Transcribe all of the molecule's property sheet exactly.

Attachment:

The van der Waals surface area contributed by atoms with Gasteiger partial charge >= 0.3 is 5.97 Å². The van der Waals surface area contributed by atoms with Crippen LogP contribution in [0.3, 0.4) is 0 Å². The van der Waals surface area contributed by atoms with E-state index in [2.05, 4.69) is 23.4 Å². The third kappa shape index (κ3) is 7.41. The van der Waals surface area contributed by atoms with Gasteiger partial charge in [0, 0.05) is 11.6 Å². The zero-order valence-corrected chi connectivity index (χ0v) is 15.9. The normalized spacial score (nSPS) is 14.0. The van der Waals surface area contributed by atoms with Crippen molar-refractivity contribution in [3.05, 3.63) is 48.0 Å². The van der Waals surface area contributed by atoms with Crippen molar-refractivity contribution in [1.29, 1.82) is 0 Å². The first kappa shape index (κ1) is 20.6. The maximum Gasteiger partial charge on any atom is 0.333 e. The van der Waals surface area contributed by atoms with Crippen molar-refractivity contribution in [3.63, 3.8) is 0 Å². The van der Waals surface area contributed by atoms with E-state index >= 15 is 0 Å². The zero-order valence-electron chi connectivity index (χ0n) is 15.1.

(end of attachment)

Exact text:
The van der Waals surface area contributed by atoms with Gasteiger partial charge >= 0.3 is 5.97 Å². The van der Waals surface area contributed by atoms with Crippen LogP contribution in [0.3, 0.4) is 0 Å². The van der Waals surface area contributed by atoms with E-state index in [2.05, 4.69) is 23.4 Å². The third kappa shape index (κ3) is 7.41. The van der Waals surface area contributed by atoms with Gasteiger partial charge in [0, 0.05) is 11.6 Å². The zero-order valence-corrected chi connectivity index (χ0v) is 15.9. The normalized spacial score (nSPS) is 14.0. The van der Waals surface area contributed by atoms with Crippen molar-refractivity contribution in [3.05, 3.63) is 48.0 Å². The van der Waals surface area contributed by atoms with Crippen molar-refractivity contribution in [1.29, 1.82) is 0 Å². The first kappa shape index (κ1) is 20.6. The maximum Gasteiger partial charge on any atom is 0.333 e. The van der Waals surface area contributed by atoms with Crippen molar-refractivity contribution in [3.63, 3.8) is 0 Å². The van der Waals surface area contributed by atoms with E-state index >= 15 is 0 Å². The zero-order valence-electron chi connectivity index (χ0n) is 15.1.